Kristiansand Municipality has been working on a feasibility study for the district of Tinnheia. The project was started by the residents’ associations in the area but adopted by the municipality. The focus of the feasibility study has been on resident participation. Participation results in well-informed decisions and stimulates commitment. Some of the participatory processes were also part of the research project “Social sustainability as a new driving force in local community development (SOSLOKAL)”, funded by the Norwegian Research Council. The aim was to obtain necessary knowledge on residents’ perceptions of their local physical and social environment helping to provide new and more nuanced insights on key components of socially sustainable communities. A secondary, more practical aim was to mobilise residents to participate in shaping their local community based on social sustainability goals.
Our focus has been on involving a wide variety of different people and using a variety of methods of participation, e.g. workshops with children and youths. We used a tool called Place Standard Tool for a questionnaire with local residents and as a framework for focus group discussions. We selected groups who often are not sufficiently represented in traditional participatory processes, e.g. residents with immigrant background, older people, young adults, and families with children. Based on the results from the survey and the workshops, we decided on three topics for an urban lab. Both inhabitants, people with key roles and municipality employees were invited to discuss three different topics. We used the world café method for the discussions. The results of the participatory processes show that many local residents think that Tinnheia lacks a social meeting place and that the local square needs to be upgraded with more functions. We organised an event for Tinnheia, in collaboration with the residents’ associations where we used low scale upgrading to show how the local square easily can be improved. We presented the results from all participatory processes, and it was possible to speak with urban planners and to write down proposals for the district.
Based on the participatory processes, two architect firms produced analyses of both the built structure of Tinnheia and the green spaces and proposals for their future development.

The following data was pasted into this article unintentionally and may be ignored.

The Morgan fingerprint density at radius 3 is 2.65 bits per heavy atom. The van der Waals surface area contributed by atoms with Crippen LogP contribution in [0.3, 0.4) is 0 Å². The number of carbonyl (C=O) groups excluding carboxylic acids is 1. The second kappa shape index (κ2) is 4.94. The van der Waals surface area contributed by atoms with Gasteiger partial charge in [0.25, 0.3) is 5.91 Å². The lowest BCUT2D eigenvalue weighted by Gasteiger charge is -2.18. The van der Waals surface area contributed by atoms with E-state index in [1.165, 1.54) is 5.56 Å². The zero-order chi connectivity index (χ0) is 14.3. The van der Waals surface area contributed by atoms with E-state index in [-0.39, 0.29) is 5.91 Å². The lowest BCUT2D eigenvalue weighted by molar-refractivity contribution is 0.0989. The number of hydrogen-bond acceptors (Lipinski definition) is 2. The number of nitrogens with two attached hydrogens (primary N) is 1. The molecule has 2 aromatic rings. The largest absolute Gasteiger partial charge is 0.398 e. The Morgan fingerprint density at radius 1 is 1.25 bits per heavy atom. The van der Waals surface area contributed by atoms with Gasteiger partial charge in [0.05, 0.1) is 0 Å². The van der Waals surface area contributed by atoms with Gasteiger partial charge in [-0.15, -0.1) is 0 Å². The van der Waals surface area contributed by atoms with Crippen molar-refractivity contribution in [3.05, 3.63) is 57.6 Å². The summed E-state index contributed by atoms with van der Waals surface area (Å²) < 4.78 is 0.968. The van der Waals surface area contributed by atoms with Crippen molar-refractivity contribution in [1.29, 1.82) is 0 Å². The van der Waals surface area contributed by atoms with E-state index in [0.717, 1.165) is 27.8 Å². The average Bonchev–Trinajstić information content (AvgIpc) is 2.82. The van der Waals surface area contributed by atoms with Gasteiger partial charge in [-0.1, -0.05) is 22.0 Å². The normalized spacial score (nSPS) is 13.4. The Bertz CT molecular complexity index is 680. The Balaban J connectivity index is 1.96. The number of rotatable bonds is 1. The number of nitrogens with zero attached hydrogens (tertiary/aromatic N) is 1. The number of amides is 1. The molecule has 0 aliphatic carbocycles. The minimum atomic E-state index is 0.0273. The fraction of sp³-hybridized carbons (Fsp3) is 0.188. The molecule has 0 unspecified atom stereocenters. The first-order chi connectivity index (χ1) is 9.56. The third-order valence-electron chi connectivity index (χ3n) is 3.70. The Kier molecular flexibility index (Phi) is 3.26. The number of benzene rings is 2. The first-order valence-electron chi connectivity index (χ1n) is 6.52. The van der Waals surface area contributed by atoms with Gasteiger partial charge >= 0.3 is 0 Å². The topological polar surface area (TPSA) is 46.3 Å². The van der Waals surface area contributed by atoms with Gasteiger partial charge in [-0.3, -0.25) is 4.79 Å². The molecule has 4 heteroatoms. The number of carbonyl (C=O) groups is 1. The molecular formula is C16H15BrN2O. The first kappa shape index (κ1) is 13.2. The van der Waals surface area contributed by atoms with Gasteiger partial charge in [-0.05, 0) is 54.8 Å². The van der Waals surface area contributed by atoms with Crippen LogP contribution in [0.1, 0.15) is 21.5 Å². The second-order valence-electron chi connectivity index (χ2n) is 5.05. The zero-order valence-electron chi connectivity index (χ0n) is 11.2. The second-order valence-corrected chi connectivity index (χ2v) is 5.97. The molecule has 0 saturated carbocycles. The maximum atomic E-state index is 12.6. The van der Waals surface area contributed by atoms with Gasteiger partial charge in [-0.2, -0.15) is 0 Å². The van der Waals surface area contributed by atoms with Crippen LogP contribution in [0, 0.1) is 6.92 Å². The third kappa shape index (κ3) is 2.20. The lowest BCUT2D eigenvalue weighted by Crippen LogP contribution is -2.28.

The results of the feasibility study are presented on the project’s website.
The project has contributed with significant knowledge regarding the residents' perception of the district, the qualities they would like to preserve and what they value in future developments. The testing of various participation processes gives useful insight to future participatory processes. By working closely with the residents, we have been able to draw on the views of those who use the area daily and incorporate their feedback in our feasibility study. These processes have helped to create a strong network for those who live in the area and provided a shared understanding of the challenges and qualities of the district. The project has contributed to an increased focus on the area from both the municipality and the local politicians. The collaboration with SOSLOKAL resulted in an accumulation of knowledge related to social sustainability, which will be an integrated component in future city planning both in Kristiansand and others that work with neighbourhood development.
Participatory process with a nursery group. The children were asked what they want for their neighbourhood, and the wishes were written on Christmas balls that they could hang on the Christmas tree on the local square. Photo: Kristiansand kommune
Program for the urban lab event. There was a speech of a local politician, a café, activities for children, music, a bicycle track and a possibility to talk to urban planners and read the presentation of all results from the participatory processes. Photo: Kristiansand kommune/ Rando Martinson
Urban lab event on the local square. The square was upgraded with simple means - furniture and flower pots - in order to show its potentials. Photo: Kristiansand kommune/ Rando Martinson
Local residents write their proposals for the future development of the neighbourhood. For the display we used a container that a local artist has decorated. Photo: Kristiansand kommune/ Rando Martinson
Bicycle track that invited to use the local square in a new way. Photo: Kristiansand kommune/ Rando Martinson
The project team consists of Venke Moe, leader of the planning and building department, Nina Malo, urban planner and Gisela Nilsen, architect (planning and building department, municipality of Kristiansand).
The picture shows a workshop at the event "Barnas arkitekturdag" (Children's architecture day) that is organised by Nina Malo and Gisela Nilsen (Kristiansand kommune). The event is free of charge and takes place every year in the autumn. It is a day for children to explore architecture and urban planning in a variety of workshops with architects, artists and planners. The picture shows what can happen when you make a street free from cars and invite children to use the street as a playground.
A picture from "Barnas arkitekturdag". Pupils in 6th grade made models of what their dream house would look like if they were living in the city centre. The workshop focused on attracting families to live in the city centre.
Film of the event 2019: https://www.kristiansand.kommune.no/contentassets/29820dab4e9a4696a10235ec8c816699/barnas-arkitekturdag_wide-screen.mp4
A picture from "Barnas arkitekturdag". The workshop focused on art in public space.
All photos are taken by Rando Martinson.
More info and films of the event on the project's website: https://www.kristiansand.kommune.no/navigasjon/bolig-kart-og-eiendom/plan-og-bygg/barnas-arkitekturdag/
Article about the event in Arkitektnytt: https://www.arkitektnytt.no/nyheter/populaer-arkitekturdag